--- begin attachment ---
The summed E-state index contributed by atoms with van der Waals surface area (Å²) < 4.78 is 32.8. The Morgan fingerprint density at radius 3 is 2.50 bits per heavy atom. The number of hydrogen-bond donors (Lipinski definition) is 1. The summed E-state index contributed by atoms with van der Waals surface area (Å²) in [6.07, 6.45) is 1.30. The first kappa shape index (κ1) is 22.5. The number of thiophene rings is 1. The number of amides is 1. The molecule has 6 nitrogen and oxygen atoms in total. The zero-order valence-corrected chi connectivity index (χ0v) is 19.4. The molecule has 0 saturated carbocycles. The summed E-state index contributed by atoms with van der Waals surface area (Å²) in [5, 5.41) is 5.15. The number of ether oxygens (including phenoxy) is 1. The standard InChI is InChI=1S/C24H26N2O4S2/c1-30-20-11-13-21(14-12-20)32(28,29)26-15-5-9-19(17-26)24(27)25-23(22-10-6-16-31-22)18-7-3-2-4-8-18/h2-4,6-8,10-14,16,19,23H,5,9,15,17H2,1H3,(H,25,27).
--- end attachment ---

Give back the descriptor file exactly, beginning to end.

The summed E-state index contributed by atoms with van der Waals surface area (Å²) < 4.78 is 32.8. The Morgan fingerprint density at radius 3 is 2.50 bits per heavy atom. The number of hydrogen-bond donors (Lipinski definition) is 1. The summed E-state index contributed by atoms with van der Waals surface area (Å²) in [6.07, 6.45) is 1.30. The first kappa shape index (κ1) is 22.5. The number of thiophene rings is 1. The number of amides is 1. The molecule has 6 nitrogen and oxygen atoms in total. The zero-order valence-corrected chi connectivity index (χ0v) is 19.4. The molecule has 0 saturated carbocycles. The summed E-state index contributed by atoms with van der Waals surface area (Å²) in [5, 5.41) is 5.15. The number of ether oxygens (including phenoxy) is 1. The standard InChI is InChI=1S/C24H26N2O4S2/c1-30-20-11-13-21(14-12-20)32(28,29)26-15-5-9-19(17-26)24(27)25-23(22-10-6-16-31-22)18-7-3-2-4-8-18/h2-4,6-8,10-14,16,19,23H,5,9,15,17H2,1H3,(H,25,27).